Pharmaceuticals and other unregulated chemicals are polluting Washington’s farmlands and waterways, and they are coming from our sewage. These chemicals pose serious risks to the environment, and we need new laws to regulate this ongoing pollution of our state.

Every year, thousands of tons of biosolids, a byproduct of the sewage treatment process, are applied to Washington’s farmlands. In 2020, 320,000 “wet tons” of biosolids, a byproduct of the sewage treatment process, were applied to Washington’s farmlands.

For decades, there have been concerns about the presence of chemicals in biosolids, and in April, Maine became the first state in the nation to ban the application of biosolids as fertilizer to farmland. The ban resulted from the presence of “forever chemicals” such as PFAS (per- and polyfluoroalkyl substances) that originate from cleaning products and other sources. Recent studies have also indicated that the application of biosolids to farmland may promote antibiotic resistance in bacteria and may be a significant source of microplastics that eventually find their way into lakes and streams.

In 2018, the U.S. Environmental Protection Agency identified 352 chemicals of concern such as pharmaceuticals and personal care products in its report titled “EPA Unable to Assess the Impact of Hundreds of Unregulated Pollutants in Land-Applied Biosolids on Human Health and the Environment.”

We may never have enough data to assess the full impact of biosolids on food crops and human health, but given the growing concern over their safety, we can at least use our common sense and more strictly control their use for food crops and animal grazing as they have done in the United Kingdom and European Union.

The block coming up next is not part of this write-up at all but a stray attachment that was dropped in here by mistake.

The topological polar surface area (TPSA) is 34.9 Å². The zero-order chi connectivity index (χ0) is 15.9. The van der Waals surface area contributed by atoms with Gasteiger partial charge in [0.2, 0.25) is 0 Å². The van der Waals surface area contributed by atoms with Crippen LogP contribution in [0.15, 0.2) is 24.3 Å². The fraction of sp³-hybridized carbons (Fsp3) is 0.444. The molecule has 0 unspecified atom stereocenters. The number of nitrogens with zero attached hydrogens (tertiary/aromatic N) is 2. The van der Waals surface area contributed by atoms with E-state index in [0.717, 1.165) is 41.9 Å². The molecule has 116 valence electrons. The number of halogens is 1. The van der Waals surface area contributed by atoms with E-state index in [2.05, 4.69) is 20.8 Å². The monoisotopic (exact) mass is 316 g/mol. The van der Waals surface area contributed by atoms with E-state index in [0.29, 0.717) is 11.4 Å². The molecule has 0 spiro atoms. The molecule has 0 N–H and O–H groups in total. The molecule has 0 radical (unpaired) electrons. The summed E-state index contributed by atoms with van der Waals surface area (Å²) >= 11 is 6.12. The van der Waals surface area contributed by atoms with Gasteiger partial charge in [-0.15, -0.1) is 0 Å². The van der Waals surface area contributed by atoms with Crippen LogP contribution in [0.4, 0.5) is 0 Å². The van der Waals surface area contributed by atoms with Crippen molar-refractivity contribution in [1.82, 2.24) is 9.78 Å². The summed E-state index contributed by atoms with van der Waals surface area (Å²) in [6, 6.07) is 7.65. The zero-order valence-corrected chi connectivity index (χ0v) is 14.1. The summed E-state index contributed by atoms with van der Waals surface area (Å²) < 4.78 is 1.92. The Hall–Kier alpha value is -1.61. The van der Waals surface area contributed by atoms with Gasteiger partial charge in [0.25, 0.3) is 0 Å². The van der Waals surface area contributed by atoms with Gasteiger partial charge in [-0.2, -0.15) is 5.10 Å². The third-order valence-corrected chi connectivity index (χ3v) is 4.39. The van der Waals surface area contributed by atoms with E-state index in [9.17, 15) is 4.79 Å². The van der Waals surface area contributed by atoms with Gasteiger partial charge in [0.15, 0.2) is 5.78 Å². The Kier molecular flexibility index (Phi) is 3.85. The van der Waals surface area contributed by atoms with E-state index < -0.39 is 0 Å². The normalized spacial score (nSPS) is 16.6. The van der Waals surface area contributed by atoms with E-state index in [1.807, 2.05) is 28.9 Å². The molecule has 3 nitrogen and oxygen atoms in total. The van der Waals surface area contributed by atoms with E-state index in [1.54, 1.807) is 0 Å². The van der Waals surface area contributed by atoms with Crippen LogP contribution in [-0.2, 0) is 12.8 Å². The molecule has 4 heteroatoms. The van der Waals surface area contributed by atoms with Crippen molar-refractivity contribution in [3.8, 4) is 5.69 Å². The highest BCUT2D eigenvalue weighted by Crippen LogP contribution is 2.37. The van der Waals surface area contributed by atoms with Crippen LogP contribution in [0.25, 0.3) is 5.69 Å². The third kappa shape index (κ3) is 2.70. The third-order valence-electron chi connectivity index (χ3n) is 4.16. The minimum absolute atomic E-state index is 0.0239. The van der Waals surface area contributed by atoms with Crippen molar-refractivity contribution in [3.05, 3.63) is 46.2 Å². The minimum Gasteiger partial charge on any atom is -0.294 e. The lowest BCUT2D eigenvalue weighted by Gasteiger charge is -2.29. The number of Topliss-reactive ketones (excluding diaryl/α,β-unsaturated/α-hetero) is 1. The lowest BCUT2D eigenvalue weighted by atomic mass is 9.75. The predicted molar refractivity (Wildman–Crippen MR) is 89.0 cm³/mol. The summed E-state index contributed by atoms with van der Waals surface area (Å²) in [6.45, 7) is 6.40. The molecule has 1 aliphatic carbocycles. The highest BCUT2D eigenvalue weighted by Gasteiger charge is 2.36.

The state Department of Ecology’s Solid Waste Management Program should more tightly regulate the biosolids permitting process or join Maine and prohibit the application of biosolids to land that is used for growing food crops and animal grazing. Stricter regulations could accelerate innovation that leads to the adoption of more sustainable sources of fertilizer such as composted food waste or to biosolids that are less hazardous.


Unregulated chemicals are also passing through wastewater treatment plants and into our waterways every second of the day. In 2016, The Seattle Times reported the presence of dozens of drugs in juvenile chinook salmon due to wastewater discharges. Most of these chemicals pass through the human body, and some are dumped into the sewer by people who are cleaning out their medicine cabinets. The contamination of waterways by unregulated chemicals is pervasive throughout the U.S. and much of the world. Human estrogens that pass through treatment plants have led to the feminization of fish populations, and the presence of pharmaceuticals such as ibuprofen is particularly problematic for communities that rely on chemically contaminated streams for their drinking water. 

Despite the overwhelming evidence of these environmental impacts, Congress has not updated the Clean Water Act to regulate the discharge of these chemicals from wastewater, because it would be expensive for communities to comply. Until Congress does so, it is incumbent upon states to require wastewater treatment plants to use the industrial equivalent of a Brita filter or charcoal treatment to remove pharmaceuticals, PFAS and other chemicals of concern. To make this additional treatment less expensive, new evidence shows biosolids could be converted to charcoal and then used to remove chemicals from wastewater. Treatment technologies such as membrane bioreactors may also be part of the solution for reducing costs, and tighter regulations could spawn additional innovation.

We need our state lawmakers to create new laws for unregulated chemical pollutants, so they are no longer applied to farmlands or allowed into our waterways. We have the responsibility to protect our precious land and water resources, but we need the political will to act.